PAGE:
Usually, this waiver can be declined if you already have personal collision and comprehensive coverage on your policy. However, you’ll want to make sure that the insurance limits can cover the actual cash value (ACV) of the rental car.

Luxury Vehicles – Collision or Loss Damage Waivers

Comprehensive and collision coverage is designed to cover the costs of repairing a car that’s comparable to your personal vehicle. This means that if you rent a more expensive vehicle, such as a luxury car, your policy may not cover the full repair costs of an accident.

With a collision or loss damage waiver, you won’t be held accountable for any damage to the rental car. It also eliminates the fee some rental companies charge for the time the vehicle is out of commission while it’s being repaired. Since collision and comprehensive policies often cover these costs, it’s best to check your policy before making a decision.

Personal Accident Insurance vs. Personal Injury Protection and Health Insurance

Personal Injury Protection and health insurance cover medical fees that might arise from an accident. If you already have no-fault or personal injury protection, medical payments, or good personal health insurance, you can feel comfortable declining the personal accident insurance offered by the rental company.

As an alternative, you can rely on your health insurance to cover any medical bills from an accident. However, since collision injuries could potentially amount to hundreds of thousands of dollars, you’ll want to make sure you have adequate coverage available.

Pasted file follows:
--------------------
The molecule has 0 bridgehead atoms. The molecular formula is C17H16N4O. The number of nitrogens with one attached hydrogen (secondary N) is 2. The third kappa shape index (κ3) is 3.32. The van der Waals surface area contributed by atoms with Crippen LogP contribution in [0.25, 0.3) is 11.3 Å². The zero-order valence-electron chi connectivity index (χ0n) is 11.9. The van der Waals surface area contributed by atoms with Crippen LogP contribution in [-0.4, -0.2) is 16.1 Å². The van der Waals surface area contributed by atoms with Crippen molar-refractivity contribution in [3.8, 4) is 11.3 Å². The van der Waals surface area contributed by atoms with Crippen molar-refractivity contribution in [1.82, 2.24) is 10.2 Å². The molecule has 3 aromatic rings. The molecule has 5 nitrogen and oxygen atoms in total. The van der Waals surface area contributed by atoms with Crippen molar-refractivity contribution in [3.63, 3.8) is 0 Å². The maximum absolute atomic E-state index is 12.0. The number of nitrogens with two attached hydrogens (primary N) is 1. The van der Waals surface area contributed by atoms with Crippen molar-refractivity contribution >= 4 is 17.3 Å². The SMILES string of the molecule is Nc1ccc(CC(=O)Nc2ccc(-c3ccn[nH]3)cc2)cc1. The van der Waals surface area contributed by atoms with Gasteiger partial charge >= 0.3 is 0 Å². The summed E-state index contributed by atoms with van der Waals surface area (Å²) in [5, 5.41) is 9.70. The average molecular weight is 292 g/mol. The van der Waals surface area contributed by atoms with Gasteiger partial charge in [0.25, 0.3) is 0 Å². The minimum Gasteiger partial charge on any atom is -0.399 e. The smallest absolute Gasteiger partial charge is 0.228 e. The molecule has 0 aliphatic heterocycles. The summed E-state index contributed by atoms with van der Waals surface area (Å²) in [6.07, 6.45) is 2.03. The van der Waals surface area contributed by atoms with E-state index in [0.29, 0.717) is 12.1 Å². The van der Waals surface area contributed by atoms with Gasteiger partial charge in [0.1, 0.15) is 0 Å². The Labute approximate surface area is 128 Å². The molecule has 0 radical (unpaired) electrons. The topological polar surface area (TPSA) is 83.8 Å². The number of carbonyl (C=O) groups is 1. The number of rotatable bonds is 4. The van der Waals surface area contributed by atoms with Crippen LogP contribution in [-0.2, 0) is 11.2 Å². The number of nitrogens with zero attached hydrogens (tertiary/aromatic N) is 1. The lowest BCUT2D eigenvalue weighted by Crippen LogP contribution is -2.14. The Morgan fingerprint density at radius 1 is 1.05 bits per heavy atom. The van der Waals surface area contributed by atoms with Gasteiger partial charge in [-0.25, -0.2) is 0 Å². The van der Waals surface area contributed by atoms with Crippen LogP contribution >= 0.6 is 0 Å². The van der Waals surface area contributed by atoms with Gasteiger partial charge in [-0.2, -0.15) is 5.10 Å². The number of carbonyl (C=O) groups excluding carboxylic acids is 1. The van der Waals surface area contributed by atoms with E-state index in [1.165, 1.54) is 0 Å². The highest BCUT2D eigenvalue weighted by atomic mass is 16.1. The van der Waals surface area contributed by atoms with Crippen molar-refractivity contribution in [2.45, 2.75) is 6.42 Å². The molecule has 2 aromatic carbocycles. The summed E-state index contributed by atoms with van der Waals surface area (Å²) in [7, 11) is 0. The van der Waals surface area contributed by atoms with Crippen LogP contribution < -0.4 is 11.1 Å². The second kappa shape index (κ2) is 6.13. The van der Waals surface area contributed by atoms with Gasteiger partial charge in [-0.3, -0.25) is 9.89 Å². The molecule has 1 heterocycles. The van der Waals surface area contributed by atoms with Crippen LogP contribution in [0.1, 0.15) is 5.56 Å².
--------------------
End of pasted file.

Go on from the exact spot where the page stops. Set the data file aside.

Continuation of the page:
Personal Effects Coverage

Personal effects coverage will reimburse you if your personal items are stolen from your rental car. Most renters and homeowners insurance already cover personal items; if you have an existing policy, you can probably decline it.

Does My Insurance Cover Rental Cars?

Fortunately, most insurers include rental car coverage in their policies—but it’s best to check your policy or talk with an insurance agent to make sure you’re covered. Some of the biggest national insurers that offer rental car coverage include:

  • State Farm
  • Geico
  • Progressive
  • Allstate
  • Liberty Mutual
  • Travelers
  • Farmers
  • USAA
  • Nationwide
  • American Family

Credit Card Rental Insurance

Many major credit card companies also offer supplemental insurance coverage if you pay the full balance of the rental with your credit card. However, sometimes this insurance will only apply after your personal insurance plans are applied. There may be other restrictions, also, such as requiring you to decline a collision lost waiver.

Mastercard, for example, only provides coverage if the renter:

  • Declines the rental car collision loss waiver
  • The car is rented out for 15 days or less
  • All other insurance policies have been exhausted

Mastercard also excludes coverage for all trucks, full-size vans, and vintage vehicles, so make sure you understand your card’s benefits and exclusions.

When to Consider Rental Insurance

Even if you’re already covered by your regular insurance policy, there are some instances where you may want to purchase supplemental insurance. These include:

  • You have only liability insurance. In this case, it’s best to purchase a collision damage waiver (CDW). Although liability insurance will cover the damage to another vehicle, it won’t cover repairs for your rental car—which means you’d be responsible for covering the full repair costs and any loss-of-use fees, even if the other driver was responsible for the accident.
  • You have the minimum liability insurance coverage. If you have only basic liability coverage, you may want to consider purchasing supplemental liability insurance from the rental company to help cover the costs of damaging another vehicle or injuring its passengers. This will help cover any gaps in your personal liability insurance coverage.